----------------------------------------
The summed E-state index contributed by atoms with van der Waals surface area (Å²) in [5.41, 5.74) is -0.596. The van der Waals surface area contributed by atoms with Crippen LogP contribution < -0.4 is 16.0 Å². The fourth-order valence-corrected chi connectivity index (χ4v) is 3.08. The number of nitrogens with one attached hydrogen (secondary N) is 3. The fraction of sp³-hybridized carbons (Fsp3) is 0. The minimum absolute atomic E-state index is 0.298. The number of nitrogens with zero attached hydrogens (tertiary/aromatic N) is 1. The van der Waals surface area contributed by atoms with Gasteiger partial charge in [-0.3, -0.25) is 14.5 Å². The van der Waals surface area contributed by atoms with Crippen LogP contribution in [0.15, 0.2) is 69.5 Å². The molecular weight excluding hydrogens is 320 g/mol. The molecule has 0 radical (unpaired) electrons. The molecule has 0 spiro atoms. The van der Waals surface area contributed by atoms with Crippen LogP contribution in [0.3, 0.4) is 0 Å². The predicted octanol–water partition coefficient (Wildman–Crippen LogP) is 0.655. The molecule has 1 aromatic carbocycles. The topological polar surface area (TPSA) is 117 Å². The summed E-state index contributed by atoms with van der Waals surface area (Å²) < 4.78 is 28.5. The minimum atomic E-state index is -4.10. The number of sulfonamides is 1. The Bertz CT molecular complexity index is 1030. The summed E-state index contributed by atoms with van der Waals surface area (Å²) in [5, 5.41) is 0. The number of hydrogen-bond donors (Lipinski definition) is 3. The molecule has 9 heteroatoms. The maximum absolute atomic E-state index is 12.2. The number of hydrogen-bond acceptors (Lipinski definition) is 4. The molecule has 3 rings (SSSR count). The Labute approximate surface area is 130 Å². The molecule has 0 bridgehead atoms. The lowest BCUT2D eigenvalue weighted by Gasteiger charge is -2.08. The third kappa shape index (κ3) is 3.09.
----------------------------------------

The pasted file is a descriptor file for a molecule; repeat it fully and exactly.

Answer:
The summed E-state index contributed by atoms with van der Waals surface area (Å²) in [5.41, 5.74) is -0.596. The van der Waals surface area contributed by atoms with Crippen LogP contribution < -0.4 is 16.0 Å². The fourth-order valence-corrected chi connectivity index (χ4v) is 3.08. The number of nitrogens with one attached hydrogen (secondary N) is 3. The fraction of sp³-hybridized carbons (Fsp3) is 0. The minimum absolute atomic E-state index is 0.298. The number of nitrogens with zero attached hydrogens (tertiary/aromatic N) is 1. The van der Waals surface area contributed by atoms with Gasteiger partial charge in [-0.3, -0.25) is 14.5 Å². The van der Waals surface area contributed by atoms with Crippen LogP contribution in [0.15, 0.2) is 69.5 Å². The molecular weight excluding hydrogens is 320 g/mol. The molecule has 0 radical (unpaired) electrons. The molecule has 0 spiro atoms. The van der Waals surface area contributed by atoms with Crippen LogP contribution in [0.3, 0.4) is 0 Å². The predicted octanol–water partition coefficient (Wildman–Crippen LogP) is 0.655. The molecule has 1 aromatic carbocycles. The topological polar surface area (TPSA) is 117 Å². The summed E-state index contributed by atoms with van der Waals surface area (Å²) < 4.78 is 28.5. The minimum atomic E-state index is -4.10. The number of sulfonamides is 1. The Bertz CT molecular complexity index is 1030. The summed E-state index contributed by atoms with van der Waals surface area (Å²) in [5, 5.41) is 0. The number of hydrogen-bond donors (Lipinski definition) is 3. The molecule has 9 heteroatoms. The maximum absolute atomic E-state index is 12.2. The number of hydrogen-bond acceptors (Lipinski definition) is 4. The molecule has 3 rings (SSSR count). The Labute approximate surface area is 130 Å². The molecule has 0 bridgehead atoms. The lowest BCUT2D eigenvalue weighted by Gasteiger charge is -2.08. The third kappa shape index (κ3) is 3.09.